There were just so many great moments in this episode.  There's Victor reaching whole new levels of sinister by making Toni shoot himself.  Or the living characters who choose to accompany the dead into who knows what, each for reasons which aren't explained, as they would be in a Hollywood moment of heart-wrenching parting, but instead they've been so well drawn we simply know why.  Perhaps best of all Julie trying to save Toni finding herself with Serge again, and even comforting him - an incredible moment.

 

And, in another contrast with Hollywood there's no great showdown to be seen - in spite of our expectations given Pierre's armoury in the basement.  We just hear it from behind the shutters, along with everyone else.

 

But of course I won't pretend it wasn't frustrating.  I did love it; it all hung together (mostly) and felt right.  I didn't actually feel cheated, as I have done with Lost.  But the fact remains not a lot was answered.  And, indeed, even more questions were added!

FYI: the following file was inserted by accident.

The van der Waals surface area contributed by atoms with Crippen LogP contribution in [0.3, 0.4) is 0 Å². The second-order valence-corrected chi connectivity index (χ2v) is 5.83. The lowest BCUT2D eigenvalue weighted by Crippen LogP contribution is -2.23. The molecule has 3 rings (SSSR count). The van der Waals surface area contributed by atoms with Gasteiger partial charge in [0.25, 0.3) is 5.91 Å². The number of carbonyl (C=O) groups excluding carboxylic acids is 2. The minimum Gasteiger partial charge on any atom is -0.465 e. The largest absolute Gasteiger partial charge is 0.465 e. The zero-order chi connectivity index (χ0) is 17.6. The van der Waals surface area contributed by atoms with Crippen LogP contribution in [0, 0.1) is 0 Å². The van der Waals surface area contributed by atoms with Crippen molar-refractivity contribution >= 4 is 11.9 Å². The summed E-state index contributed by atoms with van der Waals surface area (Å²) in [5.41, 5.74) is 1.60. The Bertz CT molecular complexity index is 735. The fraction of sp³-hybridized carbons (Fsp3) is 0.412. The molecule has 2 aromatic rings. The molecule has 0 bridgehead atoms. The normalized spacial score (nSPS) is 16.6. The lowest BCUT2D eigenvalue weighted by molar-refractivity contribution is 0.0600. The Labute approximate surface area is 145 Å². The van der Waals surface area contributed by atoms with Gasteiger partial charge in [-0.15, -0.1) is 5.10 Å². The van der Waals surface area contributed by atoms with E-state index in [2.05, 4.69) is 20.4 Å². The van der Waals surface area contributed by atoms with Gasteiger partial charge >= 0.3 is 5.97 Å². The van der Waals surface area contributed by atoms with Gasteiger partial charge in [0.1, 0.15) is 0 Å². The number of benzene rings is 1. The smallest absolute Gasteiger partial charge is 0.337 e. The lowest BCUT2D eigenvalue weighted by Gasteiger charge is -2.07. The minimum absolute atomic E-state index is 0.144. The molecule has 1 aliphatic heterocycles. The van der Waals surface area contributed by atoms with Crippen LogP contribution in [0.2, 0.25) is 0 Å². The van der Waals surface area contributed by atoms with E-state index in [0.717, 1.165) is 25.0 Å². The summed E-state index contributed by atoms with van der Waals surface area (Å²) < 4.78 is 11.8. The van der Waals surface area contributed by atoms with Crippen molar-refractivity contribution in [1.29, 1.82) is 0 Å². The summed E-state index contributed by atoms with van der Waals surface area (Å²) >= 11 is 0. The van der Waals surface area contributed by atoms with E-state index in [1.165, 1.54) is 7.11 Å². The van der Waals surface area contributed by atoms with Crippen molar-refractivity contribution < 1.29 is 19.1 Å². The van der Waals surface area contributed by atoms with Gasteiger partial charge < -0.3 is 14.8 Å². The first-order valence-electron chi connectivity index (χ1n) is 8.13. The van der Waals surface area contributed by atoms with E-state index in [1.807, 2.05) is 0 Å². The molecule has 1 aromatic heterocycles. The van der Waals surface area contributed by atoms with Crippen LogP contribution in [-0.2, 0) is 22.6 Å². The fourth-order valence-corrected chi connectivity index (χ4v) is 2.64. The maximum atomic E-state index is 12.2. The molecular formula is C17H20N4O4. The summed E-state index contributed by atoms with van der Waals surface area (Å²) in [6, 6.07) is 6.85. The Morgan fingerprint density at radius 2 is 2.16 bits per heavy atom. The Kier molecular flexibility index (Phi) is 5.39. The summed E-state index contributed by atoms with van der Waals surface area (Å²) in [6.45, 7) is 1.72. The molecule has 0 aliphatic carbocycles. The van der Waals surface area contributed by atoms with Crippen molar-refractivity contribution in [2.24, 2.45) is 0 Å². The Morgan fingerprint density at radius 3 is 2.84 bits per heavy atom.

Lucy does indeed turn out to be some sort of leader of the undead (well done, Jen!), but why?  What do they want with the other returned?  There had been hints from the likes of Mme Costa that they were coming back for revenge, yet they seemed to have no real interest in the living.  Why didn't they want Serge?  Also, what's the deal with Adele's unborn child - is that really the heart of it?  Chloe's hand over the baby at the end seems to hint at strong significance.  What about those skin problems?  And particularly intriguing, why do there appear to be different types of undead?  The feral man drinking from the toilet bowl who turns on Thomas is very different.  Is that what happens to the undead after time?  Do they progressively lose their humanity?  Are the skin lesions part of that process and will the living/undead baby provide some sort of protection?

 

And, of course, what happened at the end?  The police and the horde have disappeared and the town's flooded (presumably all that leaking water from behind the dam was being saved up for a tidal wave).  But what of the other people there?  It's quite a size and the entire population can't have been in The Helping Hand.

 

Well, the good news, of course, is that there will definitely be another series and we're promised lots of answers in the early episodes.  The very, very bad news is they don't even start filming until early next year and we won't see it until the end of 2014. 

 

Nooooooooooooooooooooooooo!  :cry: